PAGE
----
The Light in the Darkness

Moving to Aquaman, Jason Momoa played a brooding, reluctant hero who avoided connection at all costs due to his half-breed status and the loss of his mother. This is right in line with the darkness that I’ve enjoyed. That said, too much of even a good thing can be bad. We needed a break, and not just a scene or two. We needed hope, and not just an alien letter on a shirt. We needed to see Aquaman connect in a big way, and reuniting with his long, lost mother was just that. But that could have felt forced if not for the hints we had that deep down inside he sought that connection. Besides his scenes with his father, that started with the bar scene.

Go to 2:02 for the bar scene.

Granted, the build up within that scene was a bit overacted (which appears to be solely the script’s fault), but it redeemed itself by quickly shifting to comedy and lightheartedness. The actor portraying “Biker” is Luke Owen. Finding his information has proven difficult, so I can’t point to anything else he’s done or even copy him on this post. But as I’ve stated in my first and second “No Small Parts” posts, the scene and Mr. Owen’s part were important. They started the build up to the much-needed light in the darkness of the DCEU.

I leave you with a great song from the soundtrack.

Other posts in this series can be accessed by clicking here.

Follow me on Twitter @gsllc (please retweet!)
Follow DC Comics @DCComics

 

 

#Shazam v. Guardians of the Galaxy @ponysmasher @martamilans @smugorange @russburlingame @comicbook @BrandonDavisBD @janellwheeler @tylacinee @SunSoar25 @ZacharyLevi @karengillan #GotG #mcu #decu

If you enjoy this post, please retweet it.

On April Fool’s Day, I enjoyed yet another quarantine watch party. This one was for Shazam, which I love. We were joined by the director, David Sandberg, and the actors that played Billy’s foster parents, Marta Milans and Cooper Andrews. The party was hosted by Brandon Davis of Comicbook.com, and Russ Burlingame joined in as well. We may have been joined by some other people involved in the film, but I wouldn’t know. I was clearly confused. For a moment I though Russ was the producer or something. Awkward.

Anyway, comic book movies are well-loved, but it seems most people love them solely for their action and fantasy elements. I feel that they don’t get the respect they deserve for the acting and screenwriting, which at times is top notch. After all, the Marvel Cinematic Universe (“MCU”) and DC Extended Universe (“DCEU”) have a few former Oscar winners in them. There are several themes that came up in our collective commentary that I wanted to discuss, some of which are shared with the Guardians of the Galaxy. Shazam occupies the same space in the DCEU as GotG. When I initially made that observation, my thoughts were narrow. I was referring to the fact that both were expected to lighten the mood of their respective cinematic universes by focusing a lot more on comedy than the others. All these movies have some comedic one-liners, and both Shazam and GotG were still very much action-oriented, but we all can see that the balance between those two genres were tipped a little further comedy for Shazam and GotG. But there were other reasons to make this connection that I didn’t initially appreciate.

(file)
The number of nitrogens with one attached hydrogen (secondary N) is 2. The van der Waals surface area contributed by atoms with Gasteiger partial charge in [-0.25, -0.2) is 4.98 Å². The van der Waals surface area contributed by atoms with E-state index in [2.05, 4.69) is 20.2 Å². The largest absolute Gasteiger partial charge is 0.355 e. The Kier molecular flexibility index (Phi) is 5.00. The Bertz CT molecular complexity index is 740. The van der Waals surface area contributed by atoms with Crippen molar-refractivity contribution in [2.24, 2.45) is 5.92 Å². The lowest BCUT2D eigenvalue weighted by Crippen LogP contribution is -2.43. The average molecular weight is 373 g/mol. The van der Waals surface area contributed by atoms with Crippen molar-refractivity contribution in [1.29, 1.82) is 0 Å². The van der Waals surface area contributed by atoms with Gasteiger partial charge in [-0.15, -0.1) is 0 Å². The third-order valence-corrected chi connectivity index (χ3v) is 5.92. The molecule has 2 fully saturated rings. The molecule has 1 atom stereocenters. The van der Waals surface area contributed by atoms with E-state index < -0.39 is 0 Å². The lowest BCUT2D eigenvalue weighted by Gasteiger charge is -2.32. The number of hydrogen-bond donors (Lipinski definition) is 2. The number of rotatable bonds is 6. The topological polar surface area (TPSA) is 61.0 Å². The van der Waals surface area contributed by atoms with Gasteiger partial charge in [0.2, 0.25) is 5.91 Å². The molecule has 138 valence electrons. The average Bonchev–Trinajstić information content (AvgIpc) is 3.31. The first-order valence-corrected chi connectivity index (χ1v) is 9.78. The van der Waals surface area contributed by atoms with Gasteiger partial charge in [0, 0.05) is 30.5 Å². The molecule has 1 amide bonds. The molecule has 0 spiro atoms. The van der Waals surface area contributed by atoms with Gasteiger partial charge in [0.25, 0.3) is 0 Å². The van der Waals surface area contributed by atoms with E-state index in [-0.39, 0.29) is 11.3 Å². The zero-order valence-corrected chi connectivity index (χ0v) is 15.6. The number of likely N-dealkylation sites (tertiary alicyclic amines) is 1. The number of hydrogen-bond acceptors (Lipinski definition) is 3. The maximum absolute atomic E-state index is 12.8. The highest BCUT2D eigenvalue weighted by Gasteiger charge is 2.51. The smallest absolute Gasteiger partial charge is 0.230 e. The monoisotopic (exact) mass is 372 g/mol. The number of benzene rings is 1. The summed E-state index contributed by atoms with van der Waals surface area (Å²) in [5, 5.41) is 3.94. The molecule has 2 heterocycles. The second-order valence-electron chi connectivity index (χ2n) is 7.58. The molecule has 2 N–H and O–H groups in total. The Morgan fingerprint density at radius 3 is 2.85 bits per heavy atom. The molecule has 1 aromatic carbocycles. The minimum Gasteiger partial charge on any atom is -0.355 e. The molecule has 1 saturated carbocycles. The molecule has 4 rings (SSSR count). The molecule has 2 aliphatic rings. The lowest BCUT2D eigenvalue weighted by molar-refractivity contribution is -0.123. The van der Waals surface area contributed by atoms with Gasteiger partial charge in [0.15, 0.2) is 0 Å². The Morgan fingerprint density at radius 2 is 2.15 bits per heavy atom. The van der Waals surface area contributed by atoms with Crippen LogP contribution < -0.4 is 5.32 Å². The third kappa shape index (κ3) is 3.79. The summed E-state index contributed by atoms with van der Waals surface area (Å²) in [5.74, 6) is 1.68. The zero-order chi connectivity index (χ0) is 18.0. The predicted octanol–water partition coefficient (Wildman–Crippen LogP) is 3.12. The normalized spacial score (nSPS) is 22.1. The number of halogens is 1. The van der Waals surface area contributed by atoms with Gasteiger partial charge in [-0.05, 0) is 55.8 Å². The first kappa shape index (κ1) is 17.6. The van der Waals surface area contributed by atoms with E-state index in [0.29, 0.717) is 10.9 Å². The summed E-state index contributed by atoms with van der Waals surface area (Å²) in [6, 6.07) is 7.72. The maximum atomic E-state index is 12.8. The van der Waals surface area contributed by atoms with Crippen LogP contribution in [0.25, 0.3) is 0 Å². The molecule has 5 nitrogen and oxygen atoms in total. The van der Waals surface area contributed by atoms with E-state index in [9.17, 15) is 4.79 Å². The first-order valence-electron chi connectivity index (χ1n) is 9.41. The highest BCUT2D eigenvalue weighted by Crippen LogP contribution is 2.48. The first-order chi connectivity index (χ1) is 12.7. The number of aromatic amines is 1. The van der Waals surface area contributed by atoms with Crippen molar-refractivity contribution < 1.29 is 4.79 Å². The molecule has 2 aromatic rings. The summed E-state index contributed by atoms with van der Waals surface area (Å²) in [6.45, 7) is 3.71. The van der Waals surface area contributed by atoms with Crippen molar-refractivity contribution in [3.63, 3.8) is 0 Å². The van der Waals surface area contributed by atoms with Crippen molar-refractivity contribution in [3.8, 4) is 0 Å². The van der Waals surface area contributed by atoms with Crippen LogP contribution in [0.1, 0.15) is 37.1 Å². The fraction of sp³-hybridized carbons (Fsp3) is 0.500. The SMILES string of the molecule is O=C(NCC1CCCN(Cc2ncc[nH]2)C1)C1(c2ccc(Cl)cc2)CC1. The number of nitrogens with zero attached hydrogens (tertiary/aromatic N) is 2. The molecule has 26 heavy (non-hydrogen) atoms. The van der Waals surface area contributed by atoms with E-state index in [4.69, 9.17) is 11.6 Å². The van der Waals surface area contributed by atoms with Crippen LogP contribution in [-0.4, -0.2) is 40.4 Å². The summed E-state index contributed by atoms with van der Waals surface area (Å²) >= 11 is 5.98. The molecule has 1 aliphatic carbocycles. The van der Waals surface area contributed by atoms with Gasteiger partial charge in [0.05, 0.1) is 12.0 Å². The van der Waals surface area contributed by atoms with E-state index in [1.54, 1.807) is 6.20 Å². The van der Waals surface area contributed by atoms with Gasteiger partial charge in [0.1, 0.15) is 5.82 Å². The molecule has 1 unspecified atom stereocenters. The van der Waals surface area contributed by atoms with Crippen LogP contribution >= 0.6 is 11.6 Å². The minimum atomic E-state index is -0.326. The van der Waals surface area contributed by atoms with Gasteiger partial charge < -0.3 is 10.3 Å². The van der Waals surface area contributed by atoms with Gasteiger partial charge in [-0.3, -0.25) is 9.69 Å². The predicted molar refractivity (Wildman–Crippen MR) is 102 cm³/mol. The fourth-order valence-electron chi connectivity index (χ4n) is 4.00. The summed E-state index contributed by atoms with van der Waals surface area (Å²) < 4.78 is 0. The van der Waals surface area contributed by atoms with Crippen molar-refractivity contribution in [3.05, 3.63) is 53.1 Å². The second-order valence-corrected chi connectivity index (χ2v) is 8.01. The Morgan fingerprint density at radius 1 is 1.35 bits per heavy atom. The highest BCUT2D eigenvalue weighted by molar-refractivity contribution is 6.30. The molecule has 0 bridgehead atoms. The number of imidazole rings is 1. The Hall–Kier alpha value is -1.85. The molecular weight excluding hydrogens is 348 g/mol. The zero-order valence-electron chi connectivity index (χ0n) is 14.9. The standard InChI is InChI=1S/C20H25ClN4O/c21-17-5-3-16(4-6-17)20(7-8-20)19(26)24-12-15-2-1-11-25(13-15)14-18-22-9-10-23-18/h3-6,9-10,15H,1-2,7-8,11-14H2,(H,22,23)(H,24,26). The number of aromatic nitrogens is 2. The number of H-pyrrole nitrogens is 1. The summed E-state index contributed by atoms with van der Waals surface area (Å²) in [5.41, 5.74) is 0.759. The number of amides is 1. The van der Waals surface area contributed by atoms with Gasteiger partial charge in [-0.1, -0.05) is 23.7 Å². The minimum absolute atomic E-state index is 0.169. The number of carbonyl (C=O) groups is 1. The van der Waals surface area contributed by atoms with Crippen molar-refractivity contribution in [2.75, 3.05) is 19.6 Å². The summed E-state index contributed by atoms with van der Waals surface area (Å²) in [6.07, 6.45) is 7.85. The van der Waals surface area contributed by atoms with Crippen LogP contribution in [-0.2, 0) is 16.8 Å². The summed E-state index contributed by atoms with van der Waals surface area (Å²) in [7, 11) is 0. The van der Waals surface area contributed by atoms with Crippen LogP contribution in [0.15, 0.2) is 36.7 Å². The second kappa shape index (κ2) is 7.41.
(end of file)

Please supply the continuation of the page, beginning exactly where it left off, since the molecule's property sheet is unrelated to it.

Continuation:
Everyone Was Pretty Selfish

As with most stories, the primary characters in these films were flawed; to-wit: their motivations selfish. In GotG, Peter was a thief, Gamora was an assassin, Rocket and Groot were mercenaries, and Drax was motivated solely by hatred and loss. Each of those attitudes led to risks not only to their own well-beings, but to the well-beings of the entire galaxy. The same selfishness was common among the main characters in Shazam, and not just the villain. These flaws were normal for children their ages, and thus the stakes were initially lower, but when these kids were forced to deal with fantastic circumstances that don’t exist in the real world, they had no choice but to grow up quickly. It didn’t go so well. Billy stole from Freddy, and when they worked together, they willingly took $73 from the mugging “victim” knowing full well that Shazam was scaring her into handing over the money. They stole far more money from an ATM.

Eventually, Billy started to play the role of a hero, but only because his reckless behavior created the danger in the first place. Though he saved the day … well …

Billy’s still all about himself. Freddy had his own problems. He “understood this whole superhero thing” better than anyone, but he quickly broke his own rules.

Family Takes Many Forms

That second tweet isn’t strictly correct. The Vasquez family wasn’t an “adoptive” family; they were a foster family. That’s a slightly different dynamic. I’m not familiar with the details of the process, but in an adoptive family, at least the parents get to choose the children they adopt. In a foster family, that choice is made by the foster care system. Foster familes are forced on one another, and in GotG, that’s true as well. The Guardians were forced on one another by circumstance. This isn’t to say that freewill didn’t play any part; the Vasquez family chose to be a foster family to someone, and the Guardians could have split up as soon as they escaped prison (or at any other time). I’m just saying that there were far more severe limits placed on their respective choices, and that makes their coming together as a family more impressive.